in Taylor Cemetery. The work had been done by a Plainwell firm.
She had reportedly been completely prostrated by the news of her
husband's death and rarely left the house of her father for the
balance of her life. She died November 9, 1894, at the age of 43
and rests beside her husband's memorial in the Ensfield family
Orrin Lawrence Memorial
The Ensfield family was not
to forget this honored brother-in-law. Beginning with the birth of
Christopher Ensfield's eldest son in 1880, three generations of
Ensfield's have borne the name "Orrin." Ensfield family members
believed that because Orrin had the reputation of being a strict
task-master, a member or members of the crew may have "helped him
over the side" instead of this being a simple accident.
Susan Ensfield of Ganges writes: "The story of this man was often
repeated because our 'limb of the tree' was a namesake bearer. My
husband is a III-third; his father would tell the story of family
members walking the shoreline looking for remains of Orrin for
several seasons." The story went on - "I was surprised to read
that he disappeared in the middle of the afternoon. We had always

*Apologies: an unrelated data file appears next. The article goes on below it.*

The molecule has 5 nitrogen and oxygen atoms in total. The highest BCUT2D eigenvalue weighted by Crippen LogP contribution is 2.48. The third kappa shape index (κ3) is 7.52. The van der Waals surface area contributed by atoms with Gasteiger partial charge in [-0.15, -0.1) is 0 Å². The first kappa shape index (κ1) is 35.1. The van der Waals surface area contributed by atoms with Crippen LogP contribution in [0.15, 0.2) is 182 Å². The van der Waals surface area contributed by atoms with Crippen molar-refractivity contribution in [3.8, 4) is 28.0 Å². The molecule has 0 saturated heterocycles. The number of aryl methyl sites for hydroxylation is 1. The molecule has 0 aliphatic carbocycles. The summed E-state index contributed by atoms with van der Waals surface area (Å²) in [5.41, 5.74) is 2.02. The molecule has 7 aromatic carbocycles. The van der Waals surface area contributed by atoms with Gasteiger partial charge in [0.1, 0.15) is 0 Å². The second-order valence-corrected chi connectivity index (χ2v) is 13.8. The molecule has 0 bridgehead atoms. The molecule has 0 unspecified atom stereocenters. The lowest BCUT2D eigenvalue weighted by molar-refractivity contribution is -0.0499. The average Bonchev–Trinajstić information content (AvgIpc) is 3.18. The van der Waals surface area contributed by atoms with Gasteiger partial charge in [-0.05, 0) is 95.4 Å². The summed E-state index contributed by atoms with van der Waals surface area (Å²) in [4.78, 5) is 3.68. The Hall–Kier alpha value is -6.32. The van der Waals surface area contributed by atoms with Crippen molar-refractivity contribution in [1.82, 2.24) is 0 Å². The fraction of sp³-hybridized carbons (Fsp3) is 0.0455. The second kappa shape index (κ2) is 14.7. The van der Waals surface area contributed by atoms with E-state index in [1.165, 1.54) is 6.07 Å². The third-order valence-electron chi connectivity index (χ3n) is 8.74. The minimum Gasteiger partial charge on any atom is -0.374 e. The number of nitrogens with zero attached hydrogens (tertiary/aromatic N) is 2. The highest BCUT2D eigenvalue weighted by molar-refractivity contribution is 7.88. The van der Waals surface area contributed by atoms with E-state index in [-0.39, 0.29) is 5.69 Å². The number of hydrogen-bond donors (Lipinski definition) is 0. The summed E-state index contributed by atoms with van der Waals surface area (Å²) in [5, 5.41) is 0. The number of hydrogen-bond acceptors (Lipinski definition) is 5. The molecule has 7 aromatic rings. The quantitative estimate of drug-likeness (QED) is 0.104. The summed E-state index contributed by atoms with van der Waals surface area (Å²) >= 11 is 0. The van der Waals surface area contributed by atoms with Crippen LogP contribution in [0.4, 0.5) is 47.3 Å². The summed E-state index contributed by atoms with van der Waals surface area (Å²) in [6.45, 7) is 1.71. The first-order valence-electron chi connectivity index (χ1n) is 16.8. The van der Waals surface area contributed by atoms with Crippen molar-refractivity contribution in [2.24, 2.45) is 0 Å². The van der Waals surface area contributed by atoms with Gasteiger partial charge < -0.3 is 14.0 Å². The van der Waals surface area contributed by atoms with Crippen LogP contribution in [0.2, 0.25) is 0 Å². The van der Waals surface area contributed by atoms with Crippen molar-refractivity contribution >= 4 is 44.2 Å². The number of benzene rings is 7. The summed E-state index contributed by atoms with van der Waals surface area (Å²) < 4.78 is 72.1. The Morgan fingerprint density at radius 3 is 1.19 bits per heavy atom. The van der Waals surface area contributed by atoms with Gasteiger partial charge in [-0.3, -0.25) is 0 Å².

assumed it occurred in the dark of night, when there was no one
around to witness what happened. When Orrin Ensfield Sr. told the
story no one ever questioned; just listened as it was a sad one
for him because he remembered the pain his family felt all of
their lives. Yes, the family of his generation (Orrin Lawrence and
Orrin Jr.) definitely believed that he was "helped" overboard."
Many thanks to family historian Susan Ensfield for sharing the
wonderful memorabilia from her family collection.
contributed by Chris Yoder
SPONSOR A MONTHLY PROGRAM
These fun and informal programs will kick off on Wednesday, February
8th. A complete schedule with topics and speakers is
shown below. For only $125 you can SPONSOR A MONTHLY PROGRAM! You
will be acknowledged as a sponsor of the program on the press
release, the Society's website, newsletter and at the Program. Just
REPLY to this email and let us know which Program you would like to
help sponsor and we'll take care of the rest.
Saugatuck-Douglas Historical Society
2012 Monthly Program Schedule
Sin, War, Base-Ball, Shipwrecks, Circus & More
submitted by Jim Schmiechen
l FEBRUARY 8:
Small Towns, Big Picture - Simmons Photo Stories Uncovered.
7 p.m., Saugatuck Center for the Arts. Walk onto the SCA's Big
Screen and into the 1940s and 1950s with Jack Sheridan's Q & A
examination of the Bill Simmons Photo Collection. Refreshments
served in the SCA Gallery following the presentation. This program
is part of the SCA "About It" series and will be held at the
Saugatuck Center for the Arts, in conjunction with the SDHS-SCA
collaborative exhibition "Small Towns | Big Picture" through March
l MARCH 14: The